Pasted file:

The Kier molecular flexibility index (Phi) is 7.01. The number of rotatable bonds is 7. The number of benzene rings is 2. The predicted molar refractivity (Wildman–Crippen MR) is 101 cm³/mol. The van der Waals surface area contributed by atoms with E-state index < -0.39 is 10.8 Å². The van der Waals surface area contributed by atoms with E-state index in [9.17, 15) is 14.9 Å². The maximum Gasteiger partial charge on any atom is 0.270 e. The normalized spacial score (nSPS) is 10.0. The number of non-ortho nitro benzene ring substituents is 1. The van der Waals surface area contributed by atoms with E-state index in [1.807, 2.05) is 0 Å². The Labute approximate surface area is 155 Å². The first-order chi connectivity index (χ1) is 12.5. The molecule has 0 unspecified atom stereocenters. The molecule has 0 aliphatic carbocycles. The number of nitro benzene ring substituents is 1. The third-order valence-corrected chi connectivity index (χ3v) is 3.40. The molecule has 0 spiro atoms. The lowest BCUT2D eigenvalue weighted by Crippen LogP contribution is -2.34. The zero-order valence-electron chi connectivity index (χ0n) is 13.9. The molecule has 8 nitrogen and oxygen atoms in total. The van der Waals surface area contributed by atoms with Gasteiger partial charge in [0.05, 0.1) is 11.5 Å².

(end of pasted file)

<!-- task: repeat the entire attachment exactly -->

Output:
The Kier molecular flexibility index (Phi) is 7.01. The number of rotatable bonds is 7. The number of benzene rings is 2. The predicted molar refractivity (Wildman–Crippen MR) is 101 cm³/mol. The van der Waals surface area contributed by atoms with E-state index < -0.39 is 10.8 Å². The van der Waals surface area contributed by atoms with E-state index in [9.17, 15) is 14.9 Å². The maximum Gasteiger partial charge on any atom is 0.270 e. The normalized spacial score (nSPS) is 10.0. The number of non-ortho nitro benzene ring substituents is 1. The van der Waals surface area contributed by atoms with E-state index in [1.807, 2.05) is 0 Å². The Labute approximate surface area is 155 Å². The first-order chi connectivity index (χ1) is 12.5. The molecule has 0 unspecified atom stereocenters. The molecule has 0 aliphatic carbocycles. The number of nitro benzene ring substituents is 1. The third-order valence-corrected chi connectivity index (χ3v) is 3.40. The molecule has 0 spiro atoms. The lowest BCUT2D eigenvalue weighted by Crippen LogP contribution is -2.34. The zero-order valence-electron chi connectivity index (χ0n) is 13.9. The molecule has 8 nitrogen and oxygen atoms in total. The van der Waals surface area contributed by atoms with Gasteiger partial charge in [0.05, 0.1) is 11.5 Å².